Tips on How to Hire a Contractor

Get Recommendations
Start with your friends and family and then check in with your local community Facebook, or ‘Next-door Neighborhood’ for referrals.

Do Phone Interviews
Make a quick call to each of your prospects and ask them the following questions:

  • Are you a licensed contractor?
  • Do they take on projects of your size?
  • Can they give you a referral of previous clients?
  • How long have they worked with their subcontractors?
  • Do they have Certificate of Insurance?

The answers to these questions will reveal the company’s availability & reliability.

Meet Face to Face
Based on the phone interviews, pick two to three contractors to meet with for estimates. A contractor should be able to answer your questions satisfactorily & puts you at ease. It’s crucial that you two communicate well because this person will be in your home for hours at a time. On the other hand, don’t let personality fool you. Check with Better Business Bureau to make sure contractors don’t have a history of disputes with clients or subcontractors.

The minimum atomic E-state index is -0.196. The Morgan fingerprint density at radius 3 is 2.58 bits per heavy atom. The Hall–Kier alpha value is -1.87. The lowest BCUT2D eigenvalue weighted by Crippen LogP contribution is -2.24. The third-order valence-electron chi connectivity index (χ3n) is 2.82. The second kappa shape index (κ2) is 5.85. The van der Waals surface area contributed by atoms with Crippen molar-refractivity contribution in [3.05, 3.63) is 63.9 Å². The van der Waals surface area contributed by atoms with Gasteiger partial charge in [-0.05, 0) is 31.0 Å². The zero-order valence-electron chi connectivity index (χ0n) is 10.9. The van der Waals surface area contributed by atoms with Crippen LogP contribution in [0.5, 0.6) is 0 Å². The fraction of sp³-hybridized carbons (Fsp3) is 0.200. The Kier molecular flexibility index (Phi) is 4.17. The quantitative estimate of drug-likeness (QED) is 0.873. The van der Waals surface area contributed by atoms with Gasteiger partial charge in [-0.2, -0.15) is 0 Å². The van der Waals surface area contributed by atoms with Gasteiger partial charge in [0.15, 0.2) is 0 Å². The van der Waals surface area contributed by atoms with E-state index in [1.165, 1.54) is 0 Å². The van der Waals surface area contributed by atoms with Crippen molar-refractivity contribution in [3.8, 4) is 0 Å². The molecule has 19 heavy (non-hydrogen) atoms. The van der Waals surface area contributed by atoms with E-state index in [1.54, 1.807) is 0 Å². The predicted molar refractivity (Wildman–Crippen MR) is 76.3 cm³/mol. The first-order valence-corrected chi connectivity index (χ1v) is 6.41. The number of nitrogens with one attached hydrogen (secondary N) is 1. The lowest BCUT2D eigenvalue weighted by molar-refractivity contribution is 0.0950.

Make Plans, Get Bids
You have your short list of contractors whose track records seem clean and whose work ethic looks responsible. Now it’s time to stop looking back at past work and start looking forward to your project. A conscientious contractor will want not only a complete set of blueprints/plans, but also a sense of what homeowners want out of a project and what they plan to spend.

Don’t Let Price Be Your Guide
A contractor who throws out a lowball bid is probably cutting corners or, worse, desperate for work —hardly an encouraging sign in a healthy economy. Beyond competence, comfort should play an equal or greater role in your decision. The single most important factor in choosing a contractor is how well you and he or she communicates. All things being equal, it’s better to spend more and get someone you’re comfortable with.

Finally, remember that as soon as a change is made or a problem uncovered, the price just increased and the project just got longer. The four most expensive words in the English language? “While you’re at it….”